With the global textile market predicted to grow at a CAGR of 4.0% from 2022 to 2030, the need for easy and affordable yarn analysis is increasing. Identifying the composition and quality of fibers and yarn lays the foundation for correct processing of textiles later in the supply chain. Processing, treating, and recycling textile materials based on their raw components can make the textile industry more sustainable.
Senorics’ technology allows you to test yarns quickly, non-destructively and on the go. But which other yarn and fabric testing methods are used in spinning mills around the world?
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Yarn testing methods conducted in labs
When analyzing the composition and quality of yarn, different tests can be of help, for example solubility and burning tests. Analysis is commonly carried out in laboratories and often requires companies to send samples to an external lab. It can then take several days for the results to become available. Additionally, samples are destroyed during the process due to the nature of the testing methods. Other companies trust in internal laboratories, however, equipping and staffing such facilities comes at a high cost. But what exactly are burning and solubility tests and how do they differ?
During burning tests, the fibers within the yarn are identified by noting the smell, color, shape of ash, and the speed at which the fibers burn down. As every fiber behaves differently, this is a simple and reliable way of testing yarns. Did you know that cotton fibers smell like burning paper and that silk, wool, and viscose smell like burned hair?
There are chemical differences that exist between yarn fibers. Solubility tests allow you to distinguish them in a more fundamental way than you would be able to with burning tests. Testing via solvent is especially effective when it is used for eliminating and cross-checking.
So, for example...
- When treating silk and wool with cold concentrated hydrochloric acid, silk fibers dissolve, but wool fibers do not.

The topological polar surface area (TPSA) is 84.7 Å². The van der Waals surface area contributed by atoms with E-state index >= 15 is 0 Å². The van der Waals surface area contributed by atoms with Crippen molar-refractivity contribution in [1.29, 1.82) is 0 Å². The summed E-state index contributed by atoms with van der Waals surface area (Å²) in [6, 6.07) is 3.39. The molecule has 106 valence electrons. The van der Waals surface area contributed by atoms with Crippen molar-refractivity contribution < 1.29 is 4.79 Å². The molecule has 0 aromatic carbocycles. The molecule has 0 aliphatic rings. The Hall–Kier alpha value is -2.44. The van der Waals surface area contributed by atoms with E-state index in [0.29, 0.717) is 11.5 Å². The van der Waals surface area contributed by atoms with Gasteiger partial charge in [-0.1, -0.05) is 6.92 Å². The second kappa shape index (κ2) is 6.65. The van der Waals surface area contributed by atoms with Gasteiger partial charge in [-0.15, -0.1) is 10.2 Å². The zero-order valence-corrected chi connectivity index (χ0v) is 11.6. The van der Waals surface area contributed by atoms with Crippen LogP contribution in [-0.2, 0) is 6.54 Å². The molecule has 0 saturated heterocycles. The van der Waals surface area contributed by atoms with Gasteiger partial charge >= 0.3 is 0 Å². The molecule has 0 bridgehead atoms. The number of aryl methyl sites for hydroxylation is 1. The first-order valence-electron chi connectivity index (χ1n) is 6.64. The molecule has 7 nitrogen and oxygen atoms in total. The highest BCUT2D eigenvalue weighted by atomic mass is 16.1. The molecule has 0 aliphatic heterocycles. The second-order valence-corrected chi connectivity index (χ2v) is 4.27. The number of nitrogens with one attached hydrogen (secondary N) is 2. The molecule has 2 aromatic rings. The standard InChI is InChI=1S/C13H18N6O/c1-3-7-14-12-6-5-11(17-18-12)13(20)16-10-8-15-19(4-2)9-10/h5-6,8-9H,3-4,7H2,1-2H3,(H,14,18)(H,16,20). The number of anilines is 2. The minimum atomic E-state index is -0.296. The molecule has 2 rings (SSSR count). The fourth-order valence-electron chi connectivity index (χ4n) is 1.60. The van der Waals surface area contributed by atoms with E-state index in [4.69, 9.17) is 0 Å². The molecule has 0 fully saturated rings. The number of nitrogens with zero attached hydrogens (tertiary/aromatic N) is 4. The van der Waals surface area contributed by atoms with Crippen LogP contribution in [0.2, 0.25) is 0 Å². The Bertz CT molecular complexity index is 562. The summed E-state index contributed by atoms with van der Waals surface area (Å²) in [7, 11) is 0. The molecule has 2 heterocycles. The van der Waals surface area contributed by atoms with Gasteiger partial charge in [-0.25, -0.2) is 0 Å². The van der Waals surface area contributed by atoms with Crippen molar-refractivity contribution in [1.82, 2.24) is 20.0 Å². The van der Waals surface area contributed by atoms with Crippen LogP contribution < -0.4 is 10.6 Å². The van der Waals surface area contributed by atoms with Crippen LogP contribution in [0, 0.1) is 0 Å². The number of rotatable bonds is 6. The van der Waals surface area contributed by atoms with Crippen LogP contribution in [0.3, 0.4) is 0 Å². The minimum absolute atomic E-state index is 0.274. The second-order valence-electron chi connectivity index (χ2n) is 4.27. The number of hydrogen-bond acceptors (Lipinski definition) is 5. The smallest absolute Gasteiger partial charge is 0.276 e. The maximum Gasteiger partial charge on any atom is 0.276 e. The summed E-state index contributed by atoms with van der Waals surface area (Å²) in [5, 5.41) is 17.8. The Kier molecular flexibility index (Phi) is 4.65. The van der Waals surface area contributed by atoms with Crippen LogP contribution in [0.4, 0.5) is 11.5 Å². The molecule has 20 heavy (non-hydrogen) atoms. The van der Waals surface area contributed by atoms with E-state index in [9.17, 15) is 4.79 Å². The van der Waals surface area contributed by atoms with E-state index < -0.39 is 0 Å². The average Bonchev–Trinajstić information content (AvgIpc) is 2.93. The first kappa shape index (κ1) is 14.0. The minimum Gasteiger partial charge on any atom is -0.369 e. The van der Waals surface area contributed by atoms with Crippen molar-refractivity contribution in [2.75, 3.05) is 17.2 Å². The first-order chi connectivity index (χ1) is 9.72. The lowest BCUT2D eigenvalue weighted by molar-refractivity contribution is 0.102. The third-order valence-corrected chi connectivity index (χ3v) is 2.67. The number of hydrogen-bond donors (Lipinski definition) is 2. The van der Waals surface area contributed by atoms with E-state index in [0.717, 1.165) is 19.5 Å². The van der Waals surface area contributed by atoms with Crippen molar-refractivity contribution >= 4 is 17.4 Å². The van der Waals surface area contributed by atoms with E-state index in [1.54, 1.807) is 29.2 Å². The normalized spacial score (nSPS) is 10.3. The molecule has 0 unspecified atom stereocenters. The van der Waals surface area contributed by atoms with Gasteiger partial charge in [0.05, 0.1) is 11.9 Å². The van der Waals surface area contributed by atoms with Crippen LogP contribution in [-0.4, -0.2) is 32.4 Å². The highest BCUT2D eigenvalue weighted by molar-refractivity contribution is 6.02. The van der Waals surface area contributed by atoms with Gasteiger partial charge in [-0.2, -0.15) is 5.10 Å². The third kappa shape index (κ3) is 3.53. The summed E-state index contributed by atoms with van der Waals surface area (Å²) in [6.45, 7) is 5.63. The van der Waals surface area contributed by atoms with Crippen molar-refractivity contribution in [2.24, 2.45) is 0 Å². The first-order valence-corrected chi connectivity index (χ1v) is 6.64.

- If you were to use sodium hydroxide solution instead, it would break down the silk and wool samples, as it is known to destroy animal fibers.
How Senorics simplifies yarn testing
The SenoLab enables you to analyze yarn wherever you are. You can test incoming yarn, monitor quality and composition on the production floor, and conduct final quality checks effortlessly. The solution fits into the palm of your hand and provides you with analysis results within seconds.
For example, it enables you to identify yarn compositions like cotton or polyester effortlessly and non-destructively. Additionally, it allows you to quantify the material composition, telling you the amount of fiber detectable in your yarn, e.g., 22% cotton and 78% polyester. You simply need to place the handheld device on the yarn, and the analysis starts at the touch of a button.
SenoCorder analyzing yarn with SenoApp
Comparing current methods with Senorics' technology
Now that we have looked at laboratory analysis methods and the SenoLab, it is time to conclude. What are the advantages and disadvantages of each testing method? Will all the methods we covered today stand the test of time, or do some outshine others?
All the described methods have their place in the world of yarn analysis and are useful depending on their application. Tests conducted in laboratories, such as burning or solubility tests, have the advantage of being very accurate. There is a reason that they take several days, and when a very high accuracy is needed and there is no time pressure, these kinds of tests will remain a great choice.
However, in many other situations where all you need is a reliable result that you can access instantly, mobile yarn analysis is becoming more and more desirable to spinning mills. It saves money, time, and resources and can be used to conduct analysis at any point along the supply chain.